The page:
Personal Finance

Meet Two Financial Planners Who Love What They Do

Want a flexible, rewarding, collaborative career?

Elissa Buie and Deb Kriebel – Certified Financial PlannersTM and MBAs – have many similarities. Both believe financial planning is a career in which women can excel, both have contributed to and benefitted tremendously from volunteer work, and both were honored on InvestmentNews’ “Twenty Women to Watch” list in 2015. Learn how Elissa – as CEO of Yeske Buie – and Deb – as partner and wealth manager at Pinnacle Advisory Group, Inc. – have applied their CFP® certification and MBA to do what they love.

Financial planning: The deets on the day-to-day

What does your job entail? 

DEB: Pinnacle is a wealth management (financial planning and investment management) firm. As a Certified Financial PlannerTM  I get to know my clients from the ground up – where they have been in life, their goals, priorities, and information about their family.

I work with clients 1:1 and get involved in cash flow management, college planning, tax planning, insurance needs, managing debt and saving for retirement. We work with our clients’ CPAs and estate planning attorneys – all as part of the same team.

ELISSA: Yeske Buie is a wealth management firm created by the merger of my firm and my husband’s firm. We lived on opposite coasts when we met, and when we got engaged we started talking about what to do with the businesses. We thought about not merging because we both like to be in charge, but a friend said, “If you can learn to operate your firm together, it can help your marriage, too.”

We have different skillsets – he likes to bring in new business and investments, and I like devising strategy for the firm and managing people.

What do you like most about your job?

DEB: It is challenging, fun and never gets stale. I develop close, trusting relationships with fascinating clients who share their life stories.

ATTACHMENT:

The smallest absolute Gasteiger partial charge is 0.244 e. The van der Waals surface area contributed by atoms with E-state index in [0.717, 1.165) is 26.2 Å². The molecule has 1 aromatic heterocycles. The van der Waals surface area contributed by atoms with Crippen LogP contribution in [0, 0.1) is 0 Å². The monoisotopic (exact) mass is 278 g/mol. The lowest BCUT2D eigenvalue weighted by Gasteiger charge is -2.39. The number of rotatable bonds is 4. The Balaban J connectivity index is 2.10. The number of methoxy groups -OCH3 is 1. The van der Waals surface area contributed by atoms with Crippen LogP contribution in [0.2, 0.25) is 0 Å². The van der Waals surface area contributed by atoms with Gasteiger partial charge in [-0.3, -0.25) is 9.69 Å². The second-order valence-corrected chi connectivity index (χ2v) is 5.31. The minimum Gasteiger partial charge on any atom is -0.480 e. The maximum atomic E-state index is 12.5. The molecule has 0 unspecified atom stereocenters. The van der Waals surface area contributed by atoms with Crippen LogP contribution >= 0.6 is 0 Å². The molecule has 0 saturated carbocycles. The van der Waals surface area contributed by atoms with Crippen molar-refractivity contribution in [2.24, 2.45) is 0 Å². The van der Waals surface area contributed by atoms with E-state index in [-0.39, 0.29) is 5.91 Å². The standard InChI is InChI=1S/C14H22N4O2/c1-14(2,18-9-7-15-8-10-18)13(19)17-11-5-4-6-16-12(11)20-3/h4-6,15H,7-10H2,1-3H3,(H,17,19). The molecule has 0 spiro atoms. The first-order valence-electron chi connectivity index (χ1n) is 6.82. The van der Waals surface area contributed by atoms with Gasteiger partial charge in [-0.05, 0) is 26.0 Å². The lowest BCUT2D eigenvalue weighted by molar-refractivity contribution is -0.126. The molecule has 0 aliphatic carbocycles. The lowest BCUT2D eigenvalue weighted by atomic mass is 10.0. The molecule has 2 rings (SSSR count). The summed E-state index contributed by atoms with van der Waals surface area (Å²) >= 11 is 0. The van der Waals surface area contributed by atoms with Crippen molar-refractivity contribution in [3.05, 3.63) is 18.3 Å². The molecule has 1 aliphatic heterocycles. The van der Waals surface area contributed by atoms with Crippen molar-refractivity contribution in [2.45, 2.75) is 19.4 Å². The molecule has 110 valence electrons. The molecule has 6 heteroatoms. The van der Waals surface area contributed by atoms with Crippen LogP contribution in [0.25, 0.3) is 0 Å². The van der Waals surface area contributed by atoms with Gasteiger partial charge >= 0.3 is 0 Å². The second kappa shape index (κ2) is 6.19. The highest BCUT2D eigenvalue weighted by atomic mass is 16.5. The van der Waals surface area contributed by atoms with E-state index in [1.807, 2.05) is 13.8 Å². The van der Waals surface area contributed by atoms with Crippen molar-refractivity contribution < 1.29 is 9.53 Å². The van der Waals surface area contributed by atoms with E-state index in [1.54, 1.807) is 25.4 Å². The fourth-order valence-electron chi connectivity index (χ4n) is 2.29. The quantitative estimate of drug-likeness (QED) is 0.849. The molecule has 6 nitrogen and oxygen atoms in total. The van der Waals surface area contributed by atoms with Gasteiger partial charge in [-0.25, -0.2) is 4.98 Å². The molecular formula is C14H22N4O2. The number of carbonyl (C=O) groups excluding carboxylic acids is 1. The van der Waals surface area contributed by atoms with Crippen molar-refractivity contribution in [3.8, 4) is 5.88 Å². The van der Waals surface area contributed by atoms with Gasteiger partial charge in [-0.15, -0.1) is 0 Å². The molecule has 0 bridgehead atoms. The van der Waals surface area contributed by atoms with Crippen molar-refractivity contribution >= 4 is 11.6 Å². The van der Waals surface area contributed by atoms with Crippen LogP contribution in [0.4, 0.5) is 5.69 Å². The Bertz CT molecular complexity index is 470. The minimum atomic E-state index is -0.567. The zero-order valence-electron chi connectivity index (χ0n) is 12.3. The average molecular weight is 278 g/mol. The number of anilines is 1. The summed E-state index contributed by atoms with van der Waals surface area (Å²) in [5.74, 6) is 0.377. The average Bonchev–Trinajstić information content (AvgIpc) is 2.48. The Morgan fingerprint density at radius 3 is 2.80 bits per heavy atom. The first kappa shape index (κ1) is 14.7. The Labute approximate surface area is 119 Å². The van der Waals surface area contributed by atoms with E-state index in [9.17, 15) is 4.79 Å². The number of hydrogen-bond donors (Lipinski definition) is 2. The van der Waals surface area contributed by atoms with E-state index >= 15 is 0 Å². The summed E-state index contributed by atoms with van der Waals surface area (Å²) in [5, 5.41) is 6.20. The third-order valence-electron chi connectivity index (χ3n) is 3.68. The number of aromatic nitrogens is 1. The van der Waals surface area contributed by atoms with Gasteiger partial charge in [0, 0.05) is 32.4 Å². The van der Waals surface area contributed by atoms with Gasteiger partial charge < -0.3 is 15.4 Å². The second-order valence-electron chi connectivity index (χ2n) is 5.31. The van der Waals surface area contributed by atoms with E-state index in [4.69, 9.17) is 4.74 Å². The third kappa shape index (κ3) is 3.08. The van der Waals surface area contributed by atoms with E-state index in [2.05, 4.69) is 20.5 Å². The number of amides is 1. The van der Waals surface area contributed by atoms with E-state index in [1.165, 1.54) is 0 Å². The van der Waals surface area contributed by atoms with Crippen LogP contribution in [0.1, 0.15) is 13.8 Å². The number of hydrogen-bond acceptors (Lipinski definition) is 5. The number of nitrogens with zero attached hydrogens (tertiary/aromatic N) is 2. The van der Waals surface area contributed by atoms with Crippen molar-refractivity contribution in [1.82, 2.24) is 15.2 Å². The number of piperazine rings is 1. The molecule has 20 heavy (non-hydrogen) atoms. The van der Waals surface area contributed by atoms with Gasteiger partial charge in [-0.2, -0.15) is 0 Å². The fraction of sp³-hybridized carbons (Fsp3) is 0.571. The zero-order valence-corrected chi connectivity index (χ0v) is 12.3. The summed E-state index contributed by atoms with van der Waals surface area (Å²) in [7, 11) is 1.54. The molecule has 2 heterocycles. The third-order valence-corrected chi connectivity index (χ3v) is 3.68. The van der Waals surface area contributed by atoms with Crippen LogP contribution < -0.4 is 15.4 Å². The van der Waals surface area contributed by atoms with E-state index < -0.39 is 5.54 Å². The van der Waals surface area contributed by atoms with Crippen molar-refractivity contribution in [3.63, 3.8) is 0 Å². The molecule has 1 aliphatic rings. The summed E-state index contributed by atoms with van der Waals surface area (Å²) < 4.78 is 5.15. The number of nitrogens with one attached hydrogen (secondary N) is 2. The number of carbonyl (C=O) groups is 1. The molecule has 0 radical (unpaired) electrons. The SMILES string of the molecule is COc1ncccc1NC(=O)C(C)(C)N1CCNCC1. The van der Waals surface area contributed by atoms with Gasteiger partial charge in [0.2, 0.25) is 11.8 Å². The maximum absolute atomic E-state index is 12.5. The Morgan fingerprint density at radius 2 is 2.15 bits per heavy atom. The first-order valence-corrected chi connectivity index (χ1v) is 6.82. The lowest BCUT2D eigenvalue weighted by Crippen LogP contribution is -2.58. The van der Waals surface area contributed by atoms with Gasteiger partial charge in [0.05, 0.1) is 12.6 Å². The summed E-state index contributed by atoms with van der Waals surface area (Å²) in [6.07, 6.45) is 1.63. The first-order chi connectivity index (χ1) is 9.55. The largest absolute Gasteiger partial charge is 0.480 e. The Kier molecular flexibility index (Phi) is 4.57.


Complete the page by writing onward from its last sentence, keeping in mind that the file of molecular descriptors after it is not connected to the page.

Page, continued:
ELISSA: There is a reason I majored in business – I love finance, marketing, and dual entry accounting. Financial planning is a left/right brain mix. In addition to managing the business, I like working with clients.

The skinny on the MBA and CFP: Complementary skill sets

What inspired you to pursue your MBA?

DEB: I have an undergraduate degree in chemistry, and I was drawn to the MBA when I started working after college. I had some money to invest and took an investments class at the University of Virginia (UVA) at night. I absolutely loved it. About this time, my husband and I moved to Alaska, and I took business classes at the University of Alaska. When my husband decided to get a PhD, I decided to apply for MBA programs. We both were accepted to the University of Florida.

ELISSA: My father was insistent about a graduate degree to get ahead so I went to the University of Maryland to get an MBA. At the time, I was working at a tax shelter firm doing finance stuff so I signed up for a financial planning class at George Washington University. It crystallized the path for me to do comprehensive planning for people instead of tax shelters.

I decided to start my own business because of my MBA – I had the pieces to feel confident and understood the concepts of projections and budgets and accounting, bookkeeping, and managing employees.

What inspired you to pursue the CFP® designation, and how has it affected your career?

DEB: In my MBA program, I worked for a finance professor who wrote a textbook about financial management. I fell in love with investment management, and my professor suggested the CFP® certification.

Financial planning as a career is one of the biggest secrets out there. The CFP® certification requires commitment to a code of ethics and continuing education. One great thing about it is the flexibility – you can work from home or part-time.

ELISSA: My mentor at the tax shelter job was a CFP® professional, and he encouraged me to do it. It is the single best financial planning designation. While working at the tax shelter firm, I asked if I could provide financial planning services to clients. When I started working at a larger firm, my clients moved with me and I realized that they wanted someone to give advice, not sell them specific products.

I decided to start my own firm after someone recommended, “Do it now because it won’t get any easier.”

What does the combination of the MBA and CFP® certification prepare you for that you couldn’t with just one or the other?

DEB: The MBA has given me a great foundation in understanding business management, marketing, human resources, and corporate finance. It is more corporate oriented. The CFP® certification is about personal investments, retirement and college planning, estate planning and insurance. With the two, you have a more global vision.